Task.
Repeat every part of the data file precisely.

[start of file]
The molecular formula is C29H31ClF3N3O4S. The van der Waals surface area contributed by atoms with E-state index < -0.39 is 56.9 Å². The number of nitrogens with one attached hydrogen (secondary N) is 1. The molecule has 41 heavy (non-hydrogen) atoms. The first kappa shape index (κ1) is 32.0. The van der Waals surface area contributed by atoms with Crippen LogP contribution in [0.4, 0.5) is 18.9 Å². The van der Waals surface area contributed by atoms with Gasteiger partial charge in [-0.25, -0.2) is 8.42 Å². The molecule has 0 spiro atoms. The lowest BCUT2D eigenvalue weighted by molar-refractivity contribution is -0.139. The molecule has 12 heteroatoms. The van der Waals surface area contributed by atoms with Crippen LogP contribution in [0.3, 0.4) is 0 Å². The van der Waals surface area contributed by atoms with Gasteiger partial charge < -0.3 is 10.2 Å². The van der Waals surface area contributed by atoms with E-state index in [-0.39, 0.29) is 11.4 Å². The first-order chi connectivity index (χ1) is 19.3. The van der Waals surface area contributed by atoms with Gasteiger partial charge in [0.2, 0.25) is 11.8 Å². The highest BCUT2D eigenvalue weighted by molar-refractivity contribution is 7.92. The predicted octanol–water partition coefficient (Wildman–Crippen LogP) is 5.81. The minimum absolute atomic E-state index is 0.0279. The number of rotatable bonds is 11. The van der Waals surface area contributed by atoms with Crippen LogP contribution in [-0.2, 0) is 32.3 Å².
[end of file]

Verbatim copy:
The molecular formula is C29H31ClF3N3O4S. The van der Waals surface area contributed by atoms with E-state index < -0.39 is 56.9 Å². The number of nitrogens with one attached hydrogen (secondary N) is 1. The molecule has 41 heavy (non-hydrogen) atoms. The first kappa shape index (κ1) is 32.0. The van der Waals surface area contributed by atoms with Crippen LogP contribution in [0.4, 0.5) is 18.9 Å². The van der Waals surface area contributed by atoms with Gasteiger partial charge in [-0.25, -0.2) is 8.42 Å². The molecule has 0 spiro atoms. The lowest BCUT2D eigenvalue weighted by molar-refractivity contribution is -0.139. The molecule has 12 heteroatoms. The van der Waals surface area contributed by atoms with Crippen LogP contribution in [0.3, 0.4) is 0 Å². The van der Waals surface area contributed by atoms with Gasteiger partial charge < -0.3 is 10.2 Å². The van der Waals surface area contributed by atoms with E-state index in [-0.39, 0.29) is 11.4 Å². The first-order chi connectivity index (χ1) is 19.3. The van der Waals surface area contributed by atoms with Gasteiger partial charge in [0.2, 0.25) is 11.8 Å². The highest BCUT2D eigenvalue weighted by molar-refractivity contribution is 7.92. The predicted octanol–water partition coefficient (Wildman–Crippen LogP) is 5.81. The minimum absolute atomic E-state index is 0.0279. The number of rotatable bonds is 11. The van der Waals surface area contributed by atoms with Crippen LogP contribution in [-0.2, 0) is 32.3 Å².